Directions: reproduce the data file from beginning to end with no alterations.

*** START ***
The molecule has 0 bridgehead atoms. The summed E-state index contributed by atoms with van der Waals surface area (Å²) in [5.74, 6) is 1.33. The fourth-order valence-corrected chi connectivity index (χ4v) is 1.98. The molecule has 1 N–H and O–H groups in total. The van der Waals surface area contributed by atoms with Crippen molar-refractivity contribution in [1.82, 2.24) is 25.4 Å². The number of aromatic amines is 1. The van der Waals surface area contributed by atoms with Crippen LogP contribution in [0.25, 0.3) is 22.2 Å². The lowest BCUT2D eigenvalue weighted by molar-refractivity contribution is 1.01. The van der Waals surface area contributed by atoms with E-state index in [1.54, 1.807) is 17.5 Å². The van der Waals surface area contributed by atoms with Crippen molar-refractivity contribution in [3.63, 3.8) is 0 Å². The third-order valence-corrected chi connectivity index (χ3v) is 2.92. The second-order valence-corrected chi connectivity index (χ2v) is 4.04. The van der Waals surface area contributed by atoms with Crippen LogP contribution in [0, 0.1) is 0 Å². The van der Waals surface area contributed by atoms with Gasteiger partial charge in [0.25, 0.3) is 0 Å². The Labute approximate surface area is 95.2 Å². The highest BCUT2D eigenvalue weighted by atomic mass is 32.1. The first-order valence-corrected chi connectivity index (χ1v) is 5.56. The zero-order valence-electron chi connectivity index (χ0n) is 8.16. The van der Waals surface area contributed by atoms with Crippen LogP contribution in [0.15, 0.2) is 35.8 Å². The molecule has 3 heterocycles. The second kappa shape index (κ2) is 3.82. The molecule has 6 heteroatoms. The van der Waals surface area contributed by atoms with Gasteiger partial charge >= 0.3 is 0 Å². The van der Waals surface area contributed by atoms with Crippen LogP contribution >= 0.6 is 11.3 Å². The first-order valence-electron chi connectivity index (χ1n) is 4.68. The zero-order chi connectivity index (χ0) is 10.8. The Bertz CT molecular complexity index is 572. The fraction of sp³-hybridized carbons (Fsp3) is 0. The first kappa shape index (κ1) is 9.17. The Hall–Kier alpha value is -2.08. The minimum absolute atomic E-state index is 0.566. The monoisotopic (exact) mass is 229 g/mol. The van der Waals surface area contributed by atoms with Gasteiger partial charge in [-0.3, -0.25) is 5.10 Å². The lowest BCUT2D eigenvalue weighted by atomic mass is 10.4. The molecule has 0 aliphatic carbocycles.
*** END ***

The molecule has 0 bridgehead atoms. The summed E-state index contributed by atoms with van der Waals surface area (Å²) in [5.74, 6) is 1.33. The fourth-order valence-corrected chi connectivity index (χ4v) is 1.98. The molecule has 1 N–H and O–H groups in total. The van der Waals surface area contributed by atoms with Crippen molar-refractivity contribution in [1.82, 2.24) is 25.4 Å². The number of aromatic amines is 1. The van der Waals surface area contributed by atoms with Crippen LogP contribution in [0.25, 0.3) is 22.2 Å². The lowest BCUT2D eigenvalue weighted by molar-refractivity contribution is 1.01. The van der Waals surface area contributed by atoms with E-state index in [1.54, 1.807) is 17.5 Å². The van der Waals surface area contributed by atoms with Crippen molar-refractivity contribution in [3.63, 3.8) is 0 Å². The third-order valence-corrected chi connectivity index (χ3v) is 2.92. The second-order valence-corrected chi connectivity index (χ2v) is 4.04. The van der Waals surface area contributed by atoms with Crippen LogP contribution in [0, 0.1) is 0 Å². The van der Waals surface area contributed by atoms with Gasteiger partial charge in [0.25, 0.3) is 0 Å². The Labute approximate surface area is 95.2 Å². The highest BCUT2D eigenvalue weighted by atomic mass is 32.1. The first-order valence-corrected chi connectivity index (χ1v) is 5.56. The zero-order valence-electron chi connectivity index (χ0n) is 8.16. The van der Waals surface area contributed by atoms with Crippen LogP contribution in [0.15, 0.2) is 35.8 Å². The molecule has 3 heterocycles. The second kappa shape index (κ2) is 3.82. The molecule has 6 heteroatoms. The van der Waals surface area contributed by atoms with Gasteiger partial charge >= 0.3 is 0 Å². The van der Waals surface area contributed by atoms with Crippen LogP contribution >= 0.6 is 11.3 Å². The first-order valence-electron chi connectivity index (χ1n) is 4.68. The zero-order chi connectivity index (χ0) is 10.8. The Bertz CT molecular complexity index is 572. The fraction of sp³-hybridized carbons (Fsp3) is 0. The first kappa shape index (κ1) is 9.17. The Hall–Kier alpha value is -2.08. The minimum absolute atomic E-state index is 0.566. The monoisotopic (exact) mass is 229 g/mol. The van der Waals surface area contributed by atoms with Gasteiger partial charge in [-0.3, -0.25) is 5.10 Å². The lowest BCUT2D eigenvalue weighted by atomic mass is 10.4. The molecule has 0 aliphatic carbocycles.